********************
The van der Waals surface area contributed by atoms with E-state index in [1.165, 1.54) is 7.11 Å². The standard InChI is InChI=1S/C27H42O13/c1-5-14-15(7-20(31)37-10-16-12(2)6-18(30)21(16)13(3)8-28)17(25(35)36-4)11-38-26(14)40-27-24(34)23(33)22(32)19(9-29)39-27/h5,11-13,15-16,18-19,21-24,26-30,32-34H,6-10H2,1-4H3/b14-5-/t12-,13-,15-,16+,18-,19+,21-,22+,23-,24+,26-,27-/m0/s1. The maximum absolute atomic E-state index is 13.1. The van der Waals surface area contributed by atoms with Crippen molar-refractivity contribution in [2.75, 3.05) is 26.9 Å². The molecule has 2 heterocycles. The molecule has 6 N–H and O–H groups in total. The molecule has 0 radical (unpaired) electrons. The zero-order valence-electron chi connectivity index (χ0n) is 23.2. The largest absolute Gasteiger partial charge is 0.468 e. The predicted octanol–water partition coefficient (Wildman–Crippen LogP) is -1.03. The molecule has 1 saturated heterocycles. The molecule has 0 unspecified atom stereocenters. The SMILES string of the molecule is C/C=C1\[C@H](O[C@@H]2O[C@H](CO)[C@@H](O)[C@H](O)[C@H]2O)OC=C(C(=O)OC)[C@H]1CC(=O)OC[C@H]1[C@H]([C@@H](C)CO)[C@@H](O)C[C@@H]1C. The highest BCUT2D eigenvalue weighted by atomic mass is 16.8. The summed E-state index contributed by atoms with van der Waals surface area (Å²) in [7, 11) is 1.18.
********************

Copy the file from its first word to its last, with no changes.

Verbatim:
The van der Waals surface area contributed by atoms with E-state index in [1.165, 1.54) is 7.11 Å². The standard InChI is InChI=1S/C27H42O13/c1-5-14-15(7-20(31)37-10-16-12(2)6-18(30)21(16)13(3)8-28)17(25(35)36-4)11-38-26(14)40-27-24(34)23(33)22(32)19(9-29)39-27/h5,11-13,15-16,18-19,21-24,26-30,32-34H,6-10H2,1-4H3/b14-5-/t12-,13-,15-,16+,18-,19+,21-,22+,23-,24+,26-,27-/m0/s1. The maximum absolute atomic E-state index is 13.1. The van der Waals surface area contributed by atoms with Crippen molar-refractivity contribution in [2.75, 3.05) is 26.9 Å². The molecule has 2 heterocycles. The molecule has 6 N–H and O–H groups in total. The molecule has 0 radical (unpaired) electrons. The zero-order valence-electron chi connectivity index (χ0n) is 23.2. The largest absolute Gasteiger partial charge is 0.468 e. The predicted octanol–water partition coefficient (Wildman–Crippen LogP) is -1.03. The molecule has 1 saturated heterocycles. The molecule has 0 unspecified atom stereocenters. The SMILES string of the molecule is C/C=C1\[C@H](O[C@@H]2O[C@H](CO)[C@@H](O)[C@H](O)[C@H]2O)OC=C(C(=O)OC)[C@H]1CC(=O)OC[C@H]1[C@H]([C@@H](C)CO)[C@@H](O)C[C@@H]1C. The highest BCUT2D eigenvalue weighted by atomic mass is 16.8. The summed E-state index contributed by atoms with van der Waals surface area (Å²) in [7, 11) is 1.18.